At least some people are having fun in Afghanistan. People cannot go back because their homes are destroyed and they don’t have money to rebuild or even enough money to feed their family for a month. The U.N has warned that a humanitarian crisis is looming in Afghanistan poverty and unemployment rates were high before the Taliban sees power. Now they are spiraling many public services are no longer functioning and one in three Afghans does not know where their next meal is coming from. According to the U.N many are also running out of cash to buy food. The Taliban have limited the amount of money.
People are allowed to withdraw from banks as part of efforts to prevent the collapse of the economy. This is also fueling tensions in some places. Though life does go on but this flea market in Kabul also tells the story of what is happening to people’s lives are selling their things out of desperation. For example when their rent is pending and they don’t have the money for it. They sell their home furniture to pay their rent or buy food and other necessities. Some are also selling their possessions to fund their flight out of Afghanistan. Thousands are still trying to leave a large number are hoping to cross the border into Pakistan. The future there also remains uncertain.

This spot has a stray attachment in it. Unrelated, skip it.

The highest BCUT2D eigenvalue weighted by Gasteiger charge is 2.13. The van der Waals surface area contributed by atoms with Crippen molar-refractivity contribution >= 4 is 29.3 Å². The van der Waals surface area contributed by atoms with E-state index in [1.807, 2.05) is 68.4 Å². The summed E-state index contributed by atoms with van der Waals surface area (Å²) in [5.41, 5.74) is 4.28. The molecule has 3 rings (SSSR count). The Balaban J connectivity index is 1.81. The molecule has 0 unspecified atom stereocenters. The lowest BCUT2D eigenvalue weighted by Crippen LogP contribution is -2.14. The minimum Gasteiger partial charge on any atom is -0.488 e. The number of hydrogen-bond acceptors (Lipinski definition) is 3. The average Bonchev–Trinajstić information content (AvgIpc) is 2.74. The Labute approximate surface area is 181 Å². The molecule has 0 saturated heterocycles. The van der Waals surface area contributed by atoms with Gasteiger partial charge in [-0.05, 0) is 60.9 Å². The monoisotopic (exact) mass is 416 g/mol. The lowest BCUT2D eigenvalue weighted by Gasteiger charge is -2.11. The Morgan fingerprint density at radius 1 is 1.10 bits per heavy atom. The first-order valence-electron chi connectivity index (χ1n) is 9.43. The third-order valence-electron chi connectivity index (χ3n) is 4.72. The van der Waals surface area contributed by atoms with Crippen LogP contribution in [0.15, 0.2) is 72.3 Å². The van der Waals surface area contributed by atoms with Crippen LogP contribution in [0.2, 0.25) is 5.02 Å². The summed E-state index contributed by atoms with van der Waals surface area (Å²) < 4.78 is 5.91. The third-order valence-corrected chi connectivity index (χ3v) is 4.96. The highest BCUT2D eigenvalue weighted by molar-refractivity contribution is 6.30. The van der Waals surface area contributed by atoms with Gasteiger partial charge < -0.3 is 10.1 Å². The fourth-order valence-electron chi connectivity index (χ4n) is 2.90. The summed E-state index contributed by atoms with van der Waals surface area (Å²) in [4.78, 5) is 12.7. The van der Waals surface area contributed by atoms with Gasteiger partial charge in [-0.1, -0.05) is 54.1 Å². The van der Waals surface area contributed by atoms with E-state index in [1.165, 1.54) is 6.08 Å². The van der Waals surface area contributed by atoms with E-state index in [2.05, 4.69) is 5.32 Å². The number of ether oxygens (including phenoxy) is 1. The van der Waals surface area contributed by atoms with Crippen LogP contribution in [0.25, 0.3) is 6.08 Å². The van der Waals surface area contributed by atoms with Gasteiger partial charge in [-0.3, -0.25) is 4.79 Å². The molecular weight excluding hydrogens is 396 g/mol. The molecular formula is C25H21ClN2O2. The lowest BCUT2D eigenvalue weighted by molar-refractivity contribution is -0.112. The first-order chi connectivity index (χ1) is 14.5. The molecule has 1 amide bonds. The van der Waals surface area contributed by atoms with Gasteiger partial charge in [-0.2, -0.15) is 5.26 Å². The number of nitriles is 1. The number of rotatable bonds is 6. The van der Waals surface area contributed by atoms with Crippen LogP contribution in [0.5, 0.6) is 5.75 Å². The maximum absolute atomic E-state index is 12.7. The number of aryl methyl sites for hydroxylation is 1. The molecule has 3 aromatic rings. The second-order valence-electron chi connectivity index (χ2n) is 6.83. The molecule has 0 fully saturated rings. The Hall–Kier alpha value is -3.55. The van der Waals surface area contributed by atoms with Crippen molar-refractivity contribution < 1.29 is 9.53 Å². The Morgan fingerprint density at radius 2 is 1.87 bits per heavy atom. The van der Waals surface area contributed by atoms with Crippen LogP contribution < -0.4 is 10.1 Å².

The government in Islamabad has said they will be unable to travel into the country’s heartland, but will have to live in refugee camps for the foreseeable future in the face of a humanitarian crisis. The country’s acting foreign minister thanked the world for pledging more than one billion dollars in emergency aid for the country. But it remains unclear how much of this aid will actually reach to hungry Afghans. Many organizations are still reluctant to deal directly with the Taliban. Afghanistan’s new acting foreign minister has begun the monumental task of convincing the world to work with the Taliban. He stressed that the Taliban will keep their promises. But also warned foreign powers to stay out of Afghanistan affairs.
They want good relations with the international community. We want relations based on mutual agreements. They ask the international community not to put any further pressure on Afghans. The policy of aggression has not yielded any results in 20 years and will not do so in the future. While securing help from the international community is vital getting local Afghans on board is also important. The shortage of money, food and medicine is starting to bite and many Afghans are urging the Taliban to focus on creating jobs.